She stared at the envelope on the desk in front of her. Picking it up she held it towards the light streaming in through the open window. She tried to peek at the results through the paper, as if that would change something, make it less permanent, a less certain calculation then if she were to draw out the sheet of paper inside and read the black printed result.
She laughed at the whole Schrödinger’s cat metaphor that popped into her head, uncertain if she even had the analogy straight. Logically, she knew that opening the letter, reading its contents, knowing the truth, wasn’t going to alter it in anyway. Thousands of people around the world had set about trying to alter their fate after reading their predictions. Many of them realising too late, that by doing so, they had actually brought about the inevitable conclusion of their life.
When the machine of death spat out that prediction, you couldn’t change it. That was how and when you would die. End of story. Your final day etched in ink.
She could open the envelope, find out that she would die today or in seventy years from now. Find out that she would die peacefully in her sleep or be chopped up by a wood chipper next week. Knowing wasn’t going to change it. She wasn’t obsessed with wether or not she could change the outcome. What worried her was how knowing would change her. Would it alter the way she lived her life? How she felt about, well, everything? Would it make her a better or worse person?
She had run the scenarios in her head. Knowledge of a long life made her wonder about becoming complacent about living, knowing that she was going to have years upon years could result in her not actually living her life to the fullest, always putting things off. She hoped that it might mean she’d plan for that long life. Work hard, invest well and set herself up to really enjoy the years. Knowing she was going to have a short life might mean she really lived her life, did the whole ‘bucket list’ shtick. Or, maybe she’d end up spending those last days like so many others, desperately trying to figure out how to cheat fate only to waste the time she had left.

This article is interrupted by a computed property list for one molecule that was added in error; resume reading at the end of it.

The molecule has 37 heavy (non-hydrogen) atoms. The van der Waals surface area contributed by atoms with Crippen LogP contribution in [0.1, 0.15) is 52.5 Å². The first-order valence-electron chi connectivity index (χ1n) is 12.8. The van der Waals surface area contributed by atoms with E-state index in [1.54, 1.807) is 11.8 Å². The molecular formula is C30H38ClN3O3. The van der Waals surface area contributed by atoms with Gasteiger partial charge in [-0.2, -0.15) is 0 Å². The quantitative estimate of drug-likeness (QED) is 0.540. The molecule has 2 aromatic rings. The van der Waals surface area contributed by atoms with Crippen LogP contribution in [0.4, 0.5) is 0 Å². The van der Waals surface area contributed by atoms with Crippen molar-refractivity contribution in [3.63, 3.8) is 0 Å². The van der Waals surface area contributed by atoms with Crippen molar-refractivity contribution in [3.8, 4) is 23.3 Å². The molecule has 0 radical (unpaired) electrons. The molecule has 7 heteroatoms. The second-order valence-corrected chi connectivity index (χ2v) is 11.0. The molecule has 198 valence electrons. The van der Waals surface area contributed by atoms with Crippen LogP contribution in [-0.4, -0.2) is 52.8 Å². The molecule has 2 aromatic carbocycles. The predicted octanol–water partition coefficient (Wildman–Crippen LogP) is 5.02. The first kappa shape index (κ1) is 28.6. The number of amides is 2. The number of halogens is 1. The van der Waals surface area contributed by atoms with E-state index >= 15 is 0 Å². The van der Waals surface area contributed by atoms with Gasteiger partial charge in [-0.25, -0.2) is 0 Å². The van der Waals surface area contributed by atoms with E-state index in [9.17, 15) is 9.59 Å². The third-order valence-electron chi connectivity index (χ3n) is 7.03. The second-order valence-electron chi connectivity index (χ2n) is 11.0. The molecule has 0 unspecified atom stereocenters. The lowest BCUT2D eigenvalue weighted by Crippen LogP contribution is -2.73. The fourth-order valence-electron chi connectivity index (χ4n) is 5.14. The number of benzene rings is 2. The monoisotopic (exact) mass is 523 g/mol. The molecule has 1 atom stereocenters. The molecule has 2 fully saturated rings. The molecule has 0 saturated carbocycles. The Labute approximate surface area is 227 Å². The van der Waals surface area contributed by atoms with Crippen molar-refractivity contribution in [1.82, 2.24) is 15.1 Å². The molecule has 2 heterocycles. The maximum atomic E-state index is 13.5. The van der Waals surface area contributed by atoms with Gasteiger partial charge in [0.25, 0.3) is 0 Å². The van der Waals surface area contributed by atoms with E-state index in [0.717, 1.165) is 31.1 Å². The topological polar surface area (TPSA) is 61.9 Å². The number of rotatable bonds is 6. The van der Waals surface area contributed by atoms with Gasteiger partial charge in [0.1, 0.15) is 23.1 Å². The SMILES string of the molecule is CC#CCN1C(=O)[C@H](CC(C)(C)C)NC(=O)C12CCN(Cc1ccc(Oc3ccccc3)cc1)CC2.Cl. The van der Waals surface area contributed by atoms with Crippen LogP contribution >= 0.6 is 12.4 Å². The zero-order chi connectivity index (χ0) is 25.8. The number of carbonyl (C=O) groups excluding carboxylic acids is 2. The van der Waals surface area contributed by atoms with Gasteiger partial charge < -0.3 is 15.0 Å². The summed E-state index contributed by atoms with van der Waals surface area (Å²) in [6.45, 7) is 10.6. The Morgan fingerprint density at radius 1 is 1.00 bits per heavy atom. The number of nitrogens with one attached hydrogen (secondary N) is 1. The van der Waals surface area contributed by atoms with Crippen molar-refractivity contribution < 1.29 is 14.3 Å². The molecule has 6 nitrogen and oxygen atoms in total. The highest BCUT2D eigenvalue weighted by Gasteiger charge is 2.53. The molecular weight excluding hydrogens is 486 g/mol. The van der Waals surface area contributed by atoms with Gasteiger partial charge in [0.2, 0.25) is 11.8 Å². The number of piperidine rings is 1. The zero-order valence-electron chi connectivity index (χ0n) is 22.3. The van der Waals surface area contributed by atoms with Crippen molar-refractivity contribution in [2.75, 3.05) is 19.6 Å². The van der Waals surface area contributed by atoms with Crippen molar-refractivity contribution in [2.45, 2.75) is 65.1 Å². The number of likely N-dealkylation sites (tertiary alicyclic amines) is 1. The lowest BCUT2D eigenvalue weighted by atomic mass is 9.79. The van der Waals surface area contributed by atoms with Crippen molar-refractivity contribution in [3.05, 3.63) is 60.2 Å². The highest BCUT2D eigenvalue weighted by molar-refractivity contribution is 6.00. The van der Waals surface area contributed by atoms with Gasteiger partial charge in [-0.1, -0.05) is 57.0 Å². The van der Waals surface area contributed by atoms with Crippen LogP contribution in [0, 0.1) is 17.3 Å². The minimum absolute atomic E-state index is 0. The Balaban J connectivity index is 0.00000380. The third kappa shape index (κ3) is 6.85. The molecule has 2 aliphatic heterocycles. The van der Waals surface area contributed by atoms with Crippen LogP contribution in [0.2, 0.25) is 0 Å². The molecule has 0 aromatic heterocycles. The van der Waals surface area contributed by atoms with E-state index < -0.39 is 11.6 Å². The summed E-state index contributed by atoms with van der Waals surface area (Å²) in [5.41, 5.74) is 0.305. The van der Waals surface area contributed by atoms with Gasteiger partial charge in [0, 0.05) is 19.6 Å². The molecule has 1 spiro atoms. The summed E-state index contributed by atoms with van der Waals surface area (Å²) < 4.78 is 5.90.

Endless possibilities, life and death sealed in an envelope at her finger tips.
Her phone rang as she continued to stare at the opaque white rectangle, she answered it.
“Hey aunty Lee, wanna come to the zoo today?” The voice of her five year old nephew chirped out of the phone, causing her to smile, the envelope forgotten in her hand.
“Sure pip-squeak, I’ll even buy you some fairy-floss.”
She threw the letter into the rubbish bin waiting on the roadside to be collected, before climbing into her car. It didn’t matter ‘how’ or ‘when’ she decided, what mattered was ‘right now’.
The original concept for The Machine of Death stories came from here. This machine only told you the manner in which you would die, cancer, chocking, poison etc, not when, I altered it for the purposes of my story. I’ve also just discovered that the anthology of other Machine of Death stories is now available free as both a PDF and Audio format, released under a Creative Commons Attribution–Noncommercial–Share Alike 3.0 license download them peoples and have a read, I know I will now that I’ve written my own flash piece.